Major fall in BTC price (16th Jan)

Discussion in 'Alternative Investments' started by jhegarty, Jan 16, 2018.

  1. Sunny

    Sunny Frequent Poster

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    That's not what they are saying. Tell me one central bank that takes deposits from individuals or 'punters'?
     
  2. jman0war

    jman0war Frequent Poster

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    Brendan i have on more than one occassion presented to you why anything including Bitcoin has value.
    It's called "Subjective Theory of Value".
    You on the other hand, have repeatedly refused to offer any sort of theory or reasonings behind your valuation.
     
    Last edited: Mar 13, 2018
  3. TheBigShort

    TheBigShort Frequent Poster

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    That's a fair point, granted. There is a lot of noise at both ends, at the zero end and at the €100,000 end. But I'm referring to its potential

    Non-traditional ways banking ways that are using the banking infrastructure as a trusted system? Would that be fair?

    The purpose or use for bitcoin in my opinion is its potential to hold my money outside of this system. Not all of my money, not today anyway, but the having the option to do so is a great idea imo.
    Granted, it has a long, long way to go if ever, to achieve this. But ultimately I think the concept has now been bedded and is more likely, than not, to gain traction. If that occurs, it may be through bitcoin, or some other crypto, we will have to wait and see.
     
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  4. TheBigShort

    TheBigShort Frequent Poster

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    But you have taken out a short bet on bitcoin? You have even put a stop-loss on its price rising way above where it is now? What analysis did you use to choose the stop-loss limit that you did - or is it just a hunch you have?
     
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  5. TheBigShort

    TheBigShort Frequent Poster

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  6. jman0war

    jman0war Frequent Poster

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    Whether punters move their digital funds from their local bank, into a Central Bank or just into to a larger commerical bank, the net result remains the same.

    There are other articles in the recent past that have mentioned Central Banks issuing digital currency that could result in Central Banks also holding deposits and basically taking over some of the roles of commercial banks handle today.

    Cut out the middle-men if they aren't doing anything useful.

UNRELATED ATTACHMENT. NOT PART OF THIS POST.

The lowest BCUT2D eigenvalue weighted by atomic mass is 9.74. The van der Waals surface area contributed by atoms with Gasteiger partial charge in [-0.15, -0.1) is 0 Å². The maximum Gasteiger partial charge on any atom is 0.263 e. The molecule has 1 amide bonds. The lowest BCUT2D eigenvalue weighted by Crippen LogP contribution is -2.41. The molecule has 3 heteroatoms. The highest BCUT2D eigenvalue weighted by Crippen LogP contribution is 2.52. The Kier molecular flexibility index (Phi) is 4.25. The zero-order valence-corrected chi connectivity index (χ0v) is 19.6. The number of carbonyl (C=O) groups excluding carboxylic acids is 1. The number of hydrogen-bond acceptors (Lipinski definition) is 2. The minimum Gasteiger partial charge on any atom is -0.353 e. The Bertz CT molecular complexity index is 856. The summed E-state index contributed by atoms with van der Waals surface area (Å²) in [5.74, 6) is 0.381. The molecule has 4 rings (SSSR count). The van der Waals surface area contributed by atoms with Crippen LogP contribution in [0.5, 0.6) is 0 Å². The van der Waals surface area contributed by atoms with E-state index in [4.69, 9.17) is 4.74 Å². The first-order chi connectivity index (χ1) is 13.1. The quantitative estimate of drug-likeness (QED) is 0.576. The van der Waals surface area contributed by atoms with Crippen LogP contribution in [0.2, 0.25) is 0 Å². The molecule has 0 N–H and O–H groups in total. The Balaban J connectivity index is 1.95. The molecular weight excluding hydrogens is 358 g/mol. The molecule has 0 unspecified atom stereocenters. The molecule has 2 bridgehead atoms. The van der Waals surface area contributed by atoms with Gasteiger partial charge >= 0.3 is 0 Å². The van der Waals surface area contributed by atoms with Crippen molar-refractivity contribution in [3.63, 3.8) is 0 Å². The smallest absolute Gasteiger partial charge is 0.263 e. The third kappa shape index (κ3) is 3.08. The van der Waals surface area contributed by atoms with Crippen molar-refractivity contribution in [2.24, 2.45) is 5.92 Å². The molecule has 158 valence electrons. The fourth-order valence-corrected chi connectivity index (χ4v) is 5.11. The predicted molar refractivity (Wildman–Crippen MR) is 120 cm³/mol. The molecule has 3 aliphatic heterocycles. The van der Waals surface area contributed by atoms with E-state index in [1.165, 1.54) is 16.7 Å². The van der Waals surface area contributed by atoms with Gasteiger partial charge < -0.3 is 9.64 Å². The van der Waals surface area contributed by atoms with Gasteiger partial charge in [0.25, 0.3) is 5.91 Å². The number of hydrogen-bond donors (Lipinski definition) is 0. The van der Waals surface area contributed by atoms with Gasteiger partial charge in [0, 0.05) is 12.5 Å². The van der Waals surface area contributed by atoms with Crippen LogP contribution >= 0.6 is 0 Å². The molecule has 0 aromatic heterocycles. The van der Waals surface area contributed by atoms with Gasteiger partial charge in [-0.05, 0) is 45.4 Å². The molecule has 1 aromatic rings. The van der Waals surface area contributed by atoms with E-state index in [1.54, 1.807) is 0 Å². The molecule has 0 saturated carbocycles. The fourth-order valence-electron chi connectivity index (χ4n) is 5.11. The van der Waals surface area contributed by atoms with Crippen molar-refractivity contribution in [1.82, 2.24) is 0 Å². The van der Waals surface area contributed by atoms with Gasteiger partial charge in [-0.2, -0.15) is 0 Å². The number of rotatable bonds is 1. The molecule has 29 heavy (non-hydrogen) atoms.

Last edited: Mar 13, 2018
  7. Brendan Burgess

    Brendan Burgess Founder

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    Hi Shortie

    Bitcoin is worth nothing. A bag of air is worth nothing. Fairy dust is worth nothing. If you want to argue that Bitcoin is worth €x, you have to show some analysis to support that value. I can't prove a negative. I can't prove that a bag of air is worth nothing. Someone who asserts that it is worth something, has to do that.

    I chose my stop-loss limit purely on the basis of what I am prepared to lose. Bitcoin is worth nothing and that is its potential. Unfortunately, there are enough faithful out there that they might push the price up to more than I can afford to lose. That is how I chose my stop-loss limit.

    Brendan
     
  8. jman0war

    jman0war Frequent Poster

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    A bag of air can be worth absolutely everything if you're underwater.
     
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  9. TheBigShort

    TheBigShort Frequent Poster

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    Plenty of posters have given you lots of detail as to why they believe bitcoin has value. You are not convinced and as such you value it at zero.
    Plenty of posters can give me lots of detail as to why gold is valued at $1,300 today. That does not stop me from considering those reasons and thinking that it is under-priced or over-priced, or even that is has had its day and only holds token value now.
    Value is subjective, in the eye of the buyer and seller.

    You appear to be making the mistake of comparing bitcoin to a profit producing asset, it is not.
    There is a high amount of speculation attached to it no doubt, but ditto Bransons Virgin Galaxy, Elon Musks Space X or Solar City, or the Mars One project. All of these projects are high risk, highly speculative and with a lot of money invested in them and non-profit making. Why would anyone back them? There is no guarantee that any profit will ever be made from these projects.